• sophiasalmassi

Paul Scoble

What comedy most inspires you?


Anything that is inventive and unexpected. Surprise is an important aspect of comedy, a punchline that you don’t see coming is always funnier. I am inspired by people who can deal with difficult subjects in a funny way and allow their audience to see the world in a different way. It doesn’t need to be revolutionary or political, but I like to see the world through someone else’s perspective as you can learn so much. To be honest, anything that isn’t bland, dull or obvious.


Which comedian most inspires you?


There's been so many over the years! I’ve always been obsessive about comedy, everything I’ve ever tried to do creatively I try to be funny (even if it’s inappropriate). The first comedian would have been Spike Milligan; my Dad is a massive Goon Show fan, so we used to listen to them in the car. I used to do impressions of Bluebottle, Eccles and Major Bloodnock at school even though my friends at school had no idea who they were.  I was obsessed with Lenny Henry when I was a pre-teen. The Lenny Henry Show was the biggest comedy show on TV, and I watched it compulsively. I did the same thing with Lenny Henry as I had before with The Goons, but this time my classmates knew who Delbert Wilkins and Deakus were (Deakus was also where I discovered Comedy Pauses, and how funny long pauses in the right place could be). Last year I wrote a set about extreme right wing political ideas, particularly White Supremacy, and I had a couple of jokes about racism that used the fact that white people get darker if they go out in the sun. I was thinking about where the jokes had come from, and where that idea had originated from; and I remembered an interview with Lenny Henry on (I think) Wogan, where he talked about how he dealt with racist abuse. He said once he realised how ridiculous racism was it allowed him to ignore it. One of the ways he said he realised this ridiculousness was being racially abused by people who then go on holiday to hot places so they can lie in the sun and make their skin a similar shade to his (I’ve paraphrased this, this is my memory of an interview I watched in 1985/6). I realised that Lenny Henry’s point about racism from over 30 years ago had inspired those 2 jokes. The other main inspiration would be Bill Hicks. I was at university when he broke in this county, I have a very vivid memory of watching “Relentless” when it was on Channel 4. At the time I was also working for the Students Union and every Saturday night was a technician at a large comedy night, so I was REALLY into standup comedy, and watched 3 professional comedians every Saturday night, so as I watched it I knew I was watching someone who was a master at his craft. I must admit though, I don’t think Hicks was perfect as some standup do; his stuff on George Michael was homophobic and I think he sometimes played up to the macho nature of the American comedy scene. However, he was someone who was always challenging his own assumptions, so I think if he’d had a longer life he’d probably have changed his ideas in those areas. The aspects of his comedy I love is the way he could combine making a point and getting a laugh. In the bit he did about aggressive Christians the punchline of “So forgive me” is a great punchline and makes a point about intolerant Christians. I think most of all Bill Hicks bravery inspires me. He took no prisoners, and appeared fearless. He did very anti-establishment material in a country and at a time where anti-establishment comedy was not in vogue, and could get you assaulted on stage. I also love the fact that he clearly saw standup as a valid art form that was every bit as authentic as Theatre or Literature. I think one of the reasons he is still so lauded is because he wrote and performed standup in a way that was consistent with being an artist.  Those are the 3 that have had the most effect on me, but there have been many more beside those (Peter Cook, Rick Mayall, Victoria Wood, Eddie Izzard, Alexi Sayle, Stuart Lee, Bill Bailey, Daniel Kitson, Sarah Pascoe, Bec Hill, Andrew O’Neill, Alice Fraser etc, etc…). I think I find anyone who makes me laugh inspiring, one of the things I love about gigging is seeing other acts, and being inspired by them.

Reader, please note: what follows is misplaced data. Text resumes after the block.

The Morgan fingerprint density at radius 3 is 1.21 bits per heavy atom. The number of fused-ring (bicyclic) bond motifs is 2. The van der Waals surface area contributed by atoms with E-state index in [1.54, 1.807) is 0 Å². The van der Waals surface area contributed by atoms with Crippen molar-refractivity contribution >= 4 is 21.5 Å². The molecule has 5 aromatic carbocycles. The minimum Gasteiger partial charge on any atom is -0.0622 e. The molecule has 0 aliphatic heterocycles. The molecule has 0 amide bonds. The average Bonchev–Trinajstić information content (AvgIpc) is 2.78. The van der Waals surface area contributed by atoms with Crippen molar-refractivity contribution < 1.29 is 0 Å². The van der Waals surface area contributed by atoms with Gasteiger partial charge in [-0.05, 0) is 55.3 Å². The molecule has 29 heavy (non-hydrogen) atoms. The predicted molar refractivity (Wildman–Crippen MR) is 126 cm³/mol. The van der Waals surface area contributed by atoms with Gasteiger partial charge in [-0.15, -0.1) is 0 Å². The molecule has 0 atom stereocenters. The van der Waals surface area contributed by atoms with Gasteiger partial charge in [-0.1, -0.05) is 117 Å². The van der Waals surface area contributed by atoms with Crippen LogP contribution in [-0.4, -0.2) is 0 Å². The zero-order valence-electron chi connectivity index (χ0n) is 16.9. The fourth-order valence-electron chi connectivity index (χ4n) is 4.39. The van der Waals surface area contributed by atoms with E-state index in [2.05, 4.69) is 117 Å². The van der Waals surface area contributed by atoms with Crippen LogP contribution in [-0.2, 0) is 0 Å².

Which comedian scares the shit out of you because you know you'll never be that good?


Every kind of creative thing I have ever done has involved huge amounts of work. I have a re-reading and re-writing process I do on all my material. So a new 10 minute set will take about a month to write and goes through about 7 or 8 drafts before I perform it live. I’ve never produced anything good without it involving massive amounts of grinding hard work. So, people who make comedy seem effortless and easy mystify me, I see them as a little bit magic. I know that some people who are like that come across that way, but it actually comes from hours of hard work that you don’t see. I do have a lot of respect for comics that are very good at crowd work, which requires a very quick mind. Both times I’ve supported Andrew O’Neill on his History Of Heavy Metal Show and I watched him deal with a very boisterous, vocal crowd with charm, wit and good humour and was very impressed with how quick he was.  I also feel with anything creative, you have to take on board that each performer / artist / writer is unique, there's no real point to trying to be like anyone else. I’ve never wanted to be the next whoever, I can only be the first me. So in many ways I don’t want to be like any other comedians, I want to be the best comedian I can be, which means trying to be like anyone else is pointless. I think sometimes I’ll see an act that is much closer to being as good as they can be, than I am to being the best I can be, and that inspires me to try harder. This means I rarely want to be like another act, but I might want to be as honest as a particular act, or as comfortable on stage as another act.